3 Steps for Long-Term Budgeting Success

Budgeting sometimes feels like a New Year’s goal for weight loss.  “I’m going to stay on top of my budget this year!” “I am going to start tracking my expenses January 1st!”

The truth is, you only have so much time.  Like with weight loss, there is no magic pill but there is a long term sustainable option.  To get to this, I recommend a three stage approach:

Budgeting Step 1:  Manual process – one or two months of inputting every pain-staking expense into a spreadsheet (example here).

This hurts – but only for a short bit!  If you really want to see where every dollar goes, manually categorizing expenses in a spreadsheet is the way to go.  However, a manual process generally isn’t sustainable.  I generally recommend doing this for one or two months to see where your money is going and then switch to a semi-automated or automated format.  

Think of it like visiting the nutritionist or a personal trainer, they want to see a week or two of exactly what you’ve eaten and when.  This helps them, and you, understand your starting point.

Budgeting Step 2:  Semi-Automated process – Mvelopes app or other budgeting app that works for you.  Generally for around 6 months.

Using mvelopes, or a similar service, allows you to connect your bank accounts for automatic feeding in of expenses.  Then you can set categories and assign transactions to those categories.  For categories, you can get into specifics like electricity, water, internet, etc. or have one category of utilities to include these.  I like how easy it is to see where you are with each budgeted category.  I’m using an app right now since having a baby changed our expenses a bit.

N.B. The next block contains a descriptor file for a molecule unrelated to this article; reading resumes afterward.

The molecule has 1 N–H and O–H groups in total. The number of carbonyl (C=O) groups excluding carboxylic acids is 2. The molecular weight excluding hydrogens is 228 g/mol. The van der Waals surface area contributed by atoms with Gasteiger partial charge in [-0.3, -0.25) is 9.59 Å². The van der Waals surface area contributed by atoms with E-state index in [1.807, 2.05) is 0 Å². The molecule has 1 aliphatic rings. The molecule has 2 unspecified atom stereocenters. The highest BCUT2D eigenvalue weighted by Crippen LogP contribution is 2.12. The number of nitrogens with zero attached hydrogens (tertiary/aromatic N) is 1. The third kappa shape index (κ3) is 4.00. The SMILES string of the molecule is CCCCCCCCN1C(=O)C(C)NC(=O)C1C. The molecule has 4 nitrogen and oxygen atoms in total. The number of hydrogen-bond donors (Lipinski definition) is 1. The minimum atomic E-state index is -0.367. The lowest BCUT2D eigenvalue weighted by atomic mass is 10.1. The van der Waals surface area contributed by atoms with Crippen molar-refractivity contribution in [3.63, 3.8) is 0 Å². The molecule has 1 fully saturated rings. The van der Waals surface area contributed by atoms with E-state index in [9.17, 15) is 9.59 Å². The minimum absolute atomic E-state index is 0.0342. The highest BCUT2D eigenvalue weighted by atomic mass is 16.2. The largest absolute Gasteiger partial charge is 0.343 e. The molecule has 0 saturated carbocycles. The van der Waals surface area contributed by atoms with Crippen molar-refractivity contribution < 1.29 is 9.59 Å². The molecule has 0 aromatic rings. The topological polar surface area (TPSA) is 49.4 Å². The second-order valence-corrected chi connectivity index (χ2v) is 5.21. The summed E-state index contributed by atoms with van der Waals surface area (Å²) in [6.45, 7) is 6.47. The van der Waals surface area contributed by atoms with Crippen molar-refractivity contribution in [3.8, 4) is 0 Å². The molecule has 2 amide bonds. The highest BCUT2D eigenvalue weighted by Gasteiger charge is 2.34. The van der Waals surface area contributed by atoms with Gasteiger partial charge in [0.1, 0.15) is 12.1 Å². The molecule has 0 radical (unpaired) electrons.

Make it fun by setting goals for each expense category and see if you can ‘beat the goal’ by spending less than you budgeted for.

Budgeting Step 3:  Automated process – Mint.com with the ‘Big 3’ categories for long term success.

Category 1:  Home – includes only housing, transportation, utilities and groceries (suggested to be no more than 50% of take-home pay).  These are your semi ‘fixed’ costs – so a lower percentage of take-home pay is even better!

Category 2:  Investments – includes savings, debt payments, and personal investments (suggested to be at least 20% of take-home pay)

Category 3:  Miscellaneous – includes lifestyle choices from gym fees, hobbies, eating out, internet, cable, etc. (suggested to be no more than 30% of take-home pay)

Within Mint.com, you can set ‘rules’ for expenses to automatically flow to these categories.  It will take some time in the beginning, but as you frequent places this will quickly go down to a few updates a month.

Notice yourself spending outside of the budget again? or want to fine tune your budget?  Go back to Step 1 or 2.  This is a sliding step process as you find your needs change.

Budgeting is an important step in building your financial home.

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The above discussion is for informational purposes only. Recommendations are of a general nature, not based on knowledge of any individual’s specific needs or circumstances, and there is no intent to provide individual investment advisory, supervisory or management services.
If you live in a state with it’s own form of state AMT, this further complicates the matter. AMT calculations can be difficult and you may need professional help, such as that of an accountant, tax attorney, or someone experienced in complex tax returns.

2 comments on “3 Steps for Long-Term Budgeting Success

  1. Pingback: How to Change your Life with your Bonus | Tech Financial Advisor | CPA

  2. Pingback: Here's How to Easily Create a Budget | Tech Financial Advisor | CPA

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